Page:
Moscow, March 15, 2017
On March 5, the Sunday of Orthodoxy, well-known theologian Archpriest Theodore Zisis announced from the ambo of his church that he was ceasing commemoration of Metropolitan Anthimos of Thessaloniki, reports Credo.ru.
After years of involvement in the ecumenical movement, since the 1980s Fr. Theodore has become one of Greece’s strongest and most-trusted outspoken critics of ecumenism. Most recently he has been a vocal critic of the June 2016 Pan-Orthodox Synod on Crete, both before and after its convocation. Critics of the council have mainly focused on the text “Relations of the Orthodox Church with the Rest of the Christian World,” arguing that when the Church is coming together to give voice to its dogmatic self-understanding, it cannot use the term “church” in reference to any other confessions, but must strictly speak of the one Church confessed by the Nicene Creed.
In November, His All-Holiness Ecumenical Patriarch Bartholomew called upon Archbishop Ieronymos of Athens to defend the documents produced at the Crete Council and to quell criticism of them, warning that he would break communion with those individuals who vocally criticized the council, after which Metropolitan Anthimos of Thessaloniki instructed Fr. Theodore to cease expressing any criticisms of the council.
After a time of prayer and discernment, Fr. Theodore has decided that his conscience will not allow him to be silent about what he sees as a danger to the Church, and thus he has responded by ceasing commemoration of his ruling bishop, stating, that the metropolitan has shown “bareheaded” his alignment with the heresy of ecumenism through his acceptance of the Crete Council and his push for a Church-wide acceptance of it at the Holy Synod meeting of November 23-26, 2016.
In using the term “bareheaded” Fr. Theodore alluded to Canon 15 of the First-Second Council, held in Constantinople in 861 and attended by 318 holy fathers, including St. Photios, the Patriarch of Constantinople, which allows for a priest to cease commemorating a bishop who is “preaching the heresy publicly, and teaching it barehead in church.” The canon notes that this “walling off” is not an act of schism, but is indeed praiseworthy, done in defense of holy Orthodoxy.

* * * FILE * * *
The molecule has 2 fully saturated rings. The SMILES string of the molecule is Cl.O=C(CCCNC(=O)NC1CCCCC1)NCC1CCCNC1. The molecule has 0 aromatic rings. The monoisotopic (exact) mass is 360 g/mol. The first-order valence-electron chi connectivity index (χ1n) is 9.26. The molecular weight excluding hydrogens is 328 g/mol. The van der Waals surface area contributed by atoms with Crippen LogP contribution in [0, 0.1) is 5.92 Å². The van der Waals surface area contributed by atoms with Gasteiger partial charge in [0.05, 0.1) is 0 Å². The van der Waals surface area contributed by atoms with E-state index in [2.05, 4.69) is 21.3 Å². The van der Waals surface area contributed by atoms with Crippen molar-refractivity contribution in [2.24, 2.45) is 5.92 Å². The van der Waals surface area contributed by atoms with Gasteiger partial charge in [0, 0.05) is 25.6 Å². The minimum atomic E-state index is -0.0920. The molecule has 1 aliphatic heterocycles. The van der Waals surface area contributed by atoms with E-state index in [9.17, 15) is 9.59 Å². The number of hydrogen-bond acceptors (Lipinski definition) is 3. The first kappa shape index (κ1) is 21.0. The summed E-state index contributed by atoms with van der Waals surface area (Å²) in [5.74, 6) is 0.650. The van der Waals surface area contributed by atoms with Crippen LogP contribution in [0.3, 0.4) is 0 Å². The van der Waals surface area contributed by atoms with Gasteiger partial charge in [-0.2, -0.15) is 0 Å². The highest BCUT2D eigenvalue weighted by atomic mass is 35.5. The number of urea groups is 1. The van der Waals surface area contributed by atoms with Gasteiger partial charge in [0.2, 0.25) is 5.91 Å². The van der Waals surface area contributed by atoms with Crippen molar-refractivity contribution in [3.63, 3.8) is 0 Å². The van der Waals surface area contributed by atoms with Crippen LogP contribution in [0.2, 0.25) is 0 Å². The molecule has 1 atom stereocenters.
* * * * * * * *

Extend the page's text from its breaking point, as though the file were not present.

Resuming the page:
Fr. Theodore also stated that the Crete Council cannot be justified as it was neither holy, nor a synod, nor representative of the mind of the fullness of the Church. Then directly citing Canon 15, Fr. Theodore announced that on the Sunday of Orthodoxy, when the Church proclaims its triumph over all soul-destroying heresies, he would cease commemoration of his bishop, as he is unable to commemorate all the great saints who have battled against heresy, while commemorating a bishop he believes has fallen into heresy.
His announcement was met with cheers and applause from the congregation.
Both Fr. Theodore and another Thessaloniki priest, Fr. Nicholas Manolis, who has also ceased commemoration, have been summoned to a spiritual court and face the possibility of being defrocked from the holy priesthood. In his announcement, Fr. Theodore asked Metropolitan Anthimos to defer to Canon 15 of the First-Second Council and to allow Fr. Theodore to continue his work.
Note that among critics of the Crete Council there is disagreement over how to proceed. In January, Metropolitan Hierotheos (Vlachos), one of the most respected bishops and theologians in the Church today, who has offered several weighty critiques of the council, urged others not to cease commemoration of their hierarchs.